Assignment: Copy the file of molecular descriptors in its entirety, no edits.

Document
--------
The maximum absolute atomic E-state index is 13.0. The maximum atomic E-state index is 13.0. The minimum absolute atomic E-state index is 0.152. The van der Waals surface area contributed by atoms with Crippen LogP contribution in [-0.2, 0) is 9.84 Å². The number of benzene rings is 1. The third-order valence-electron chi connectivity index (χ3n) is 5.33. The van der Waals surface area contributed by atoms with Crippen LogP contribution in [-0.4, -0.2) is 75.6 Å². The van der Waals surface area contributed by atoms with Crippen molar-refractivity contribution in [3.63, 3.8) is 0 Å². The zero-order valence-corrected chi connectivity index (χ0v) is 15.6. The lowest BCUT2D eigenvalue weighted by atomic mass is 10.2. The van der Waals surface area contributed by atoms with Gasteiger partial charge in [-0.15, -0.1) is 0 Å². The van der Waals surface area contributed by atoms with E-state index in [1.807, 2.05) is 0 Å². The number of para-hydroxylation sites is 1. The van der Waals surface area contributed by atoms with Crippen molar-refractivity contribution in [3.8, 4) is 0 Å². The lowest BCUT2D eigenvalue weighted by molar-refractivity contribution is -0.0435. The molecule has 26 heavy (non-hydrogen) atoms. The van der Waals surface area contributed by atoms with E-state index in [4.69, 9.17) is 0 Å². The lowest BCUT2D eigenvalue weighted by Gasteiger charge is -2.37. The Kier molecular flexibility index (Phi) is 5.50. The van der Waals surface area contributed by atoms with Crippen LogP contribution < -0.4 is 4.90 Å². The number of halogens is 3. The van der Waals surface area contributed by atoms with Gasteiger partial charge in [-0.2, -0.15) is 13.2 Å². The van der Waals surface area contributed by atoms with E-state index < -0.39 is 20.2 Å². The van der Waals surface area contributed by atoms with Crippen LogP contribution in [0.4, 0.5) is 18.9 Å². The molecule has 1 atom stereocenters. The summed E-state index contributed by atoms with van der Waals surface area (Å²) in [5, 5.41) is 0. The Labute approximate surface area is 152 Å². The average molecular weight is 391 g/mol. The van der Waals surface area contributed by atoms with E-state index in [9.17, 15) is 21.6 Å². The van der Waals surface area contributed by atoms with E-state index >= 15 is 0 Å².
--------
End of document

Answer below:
The maximum absolute atomic E-state index is 13.0. The maximum atomic E-state index is 13.0. The minimum absolute atomic E-state index is 0.152. The van der Waals surface area contributed by atoms with Crippen LogP contribution in [-0.2, 0) is 9.84 Å². The number of benzene rings is 1. The third-order valence-electron chi connectivity index (χ3n) is 5.33. The van der Waals surface area contributed by atoms with Crippen LogP contribution in [-0.4, -0.2) is 75.6 Å². The van der Waals surface area contributed by atoms with Crippen molar-refractivity contribution in [3.63, 3.8) is 0 Å². The zero-order valence-corrected chi connectivity index (χ0v) is 15.6. The lowest BCUT2D eigenvalue weighted by atomic mass is 10.2. The van der Waals surface area contributed by atoms with Gasteiger partial charge in [-0.15, -0.1) is 0 Å². The van der Waals surface area contributed by atoms with E-state index in [1.807, 2.05) is 0 Å². The number of para-hydroxylation sites is 1. The van der Waals surface area contributed by atoms with Crippen molar-refractivity contribution in [3.8, 4) is 0 Å². The lowest BCUT2D eigenvalue weighted by molar-refractivity contribution is -0.0435. The molecule has 26 heavy (non-hydrogen) atoms. The van der Waals surface area contributed by atoms with E-state index in [4.69, 9.17) is 0 Å². The lowest BCUT2D eigenvalue weighted by Gasteiger charge is -2.37. The Kier molecular flexibility index (Phi) is 5.50. The van der Waals surface area contributed by atoms with Crippen LogP contribution < -0.4 is 4.90 Å². The number of halogens is 3. The van der Waals surface area contributed by atoms with Gasteiger partial charge in [-0.2, -0.15) is 13.2 Å². The van der Waals surface area contributed by atoms with E-state index < -0.39 is 20.2 Å². The van der Waals surface area contributed by atoms with Crippen LogP contribution in [0.4, 0.5) is 18.9 Å². The molecule has 1 atom stereocenters. The summed E-state index contributed by atoms with van der Waals surface area (Å²) in [5, 5.41) is 0. The Labute approximate surface area is 152 Å². The average molecular weight is 391 g/mol. The van der Waals surface area contributed by atoms with E-state index in [9.17, 15) is 21.6 Å². The van der Waals surface area contributed by atoms with E-state index >= 15 is 0 Å².